Maggie Mangroovers: The volunteers capturing vital clues about a key Reef habitat
Lush mangrove forests fringe the coastline of Yunbenun-Magnetic Island off Townsville in North Queensland. Mangrove habitats are vital for the stability of coastlines, helping reduce erosion from storm surges. They also are powerful blue carbon storage systems, working as highly effective carbon sinks to help mitigate climate change. Their intricate roots provide safe harbours for invertebrates and young fish to shelter from predators.
Yet, despite their ecological importance, no baseline data existed to document the cover and health of Magnetic Island’s mangroves. This gap was identified in the Yunbenun-Magnetic Island Reef Community Action Plan – a collaborative plan designed to empower local groups and individuals to nurture, restore and protect the island.
In response to this gap a new community project was launched, supporting a group of dedicated volunteers known as the Maggie Mangroovers, who meet monthly to help monitor Magnetic Island’s mangroves.
Unravelling the rope to mark the transect line.
Measuring trees 2m from the transect line.
The volunteers head out, come rain or shine, often battling the heat, humidity, insects and boggy soil. During their field trips, the group carries out a series of transects – lines that cut through the landscape to allow standardised observation and measurement – across the island’s mangrove areas. These are laid out with a measuring tape across the mangrove forest. Each tree within a 2-metre radius of the tape is carefully recorded, noting the species, height, health and canopy cover, among other metrics.
The data is then fed back to the team at MangroveWatch for assessment and back to the wider community. Through these monitoring activities, partners hope to gauge the health and regeneration of the local mangroves over time and better understand how much carbon they store and the potential impacts of rising sea levels.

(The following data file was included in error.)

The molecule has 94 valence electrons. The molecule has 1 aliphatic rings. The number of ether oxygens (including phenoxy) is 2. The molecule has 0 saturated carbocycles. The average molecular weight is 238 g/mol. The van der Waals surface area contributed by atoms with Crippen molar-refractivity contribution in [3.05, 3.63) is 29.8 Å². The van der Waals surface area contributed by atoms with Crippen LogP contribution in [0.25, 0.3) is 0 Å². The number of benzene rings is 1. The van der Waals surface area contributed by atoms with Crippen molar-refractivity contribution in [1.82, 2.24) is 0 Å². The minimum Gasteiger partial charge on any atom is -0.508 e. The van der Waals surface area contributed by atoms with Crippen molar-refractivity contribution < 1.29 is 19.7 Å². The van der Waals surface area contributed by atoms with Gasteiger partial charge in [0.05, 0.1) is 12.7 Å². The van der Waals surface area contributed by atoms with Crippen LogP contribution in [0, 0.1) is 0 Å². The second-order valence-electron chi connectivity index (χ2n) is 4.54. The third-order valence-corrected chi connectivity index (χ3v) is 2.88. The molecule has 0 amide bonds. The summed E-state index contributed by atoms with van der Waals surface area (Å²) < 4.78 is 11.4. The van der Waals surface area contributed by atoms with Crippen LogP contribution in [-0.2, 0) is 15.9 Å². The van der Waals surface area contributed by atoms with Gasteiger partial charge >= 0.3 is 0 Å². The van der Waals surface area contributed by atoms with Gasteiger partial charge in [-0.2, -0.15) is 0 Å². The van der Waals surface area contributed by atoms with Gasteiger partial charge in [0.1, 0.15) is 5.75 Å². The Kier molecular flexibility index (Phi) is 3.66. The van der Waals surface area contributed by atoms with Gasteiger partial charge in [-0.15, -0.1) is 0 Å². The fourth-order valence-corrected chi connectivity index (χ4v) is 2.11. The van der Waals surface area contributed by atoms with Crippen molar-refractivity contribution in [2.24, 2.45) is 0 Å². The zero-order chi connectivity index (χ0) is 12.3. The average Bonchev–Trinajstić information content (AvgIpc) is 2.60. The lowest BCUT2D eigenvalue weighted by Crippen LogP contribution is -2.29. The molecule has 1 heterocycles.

Scoping out a spot to lay transect lines.
Tangled roots make mangroves a challenge.
The Maggie Mangroovers go beyond helping to collect valuable citizen science data. Their team fosters community and companionship for those who take part, allowing them to spend time outdoors learning more about their local environment, hone their plant species identification skills, all while socialising and having fun.
“It’s community and companionship with likeminded people. It’s feeling that I’m making a difference and having a positive impact even if it’s very small, because it can be very overwhelming when you’re worrying about the environment. It’s no problem at all for us to be outdoors in the mangroves, and we’re laughing while we’re doing it,” says Mangroover Cherie.
“I like being out here in the environment. It’s a great crew of women. I’m an amateur as far as natives [plant species], so it’s good to get to know them better. The organisers have done a great job as far as their contributions and getting this together,” says another member Cate.
“It’s been great to see how the Community Action Plan has united so many different groups and individuals on the island to take action to care for the Reef. Monitoring and protecting mangroves and saltmarshes is so important for protecting coastal wetlands that provide shoreline protection, nurseries and mitigate the impacts of climate change,” says Laura Dunstan, Senior Program Manager for Community Partnerships at the Foundation.
To learn more about the Community Action Plan Program, visit Community Action Plans - Great Barrier Reef Foundation
To learn more about the Yunbenun-Magnetic Island Community Action Plan, see our case study here.
The Yunbenun-Magnetic Island Community Action Plan is funded by the partnership between the Australian Government’s Reef Trust and the Great Barrier Reef Foundation, and support from the Magnetic Island Community Development Association and MangroveWatch.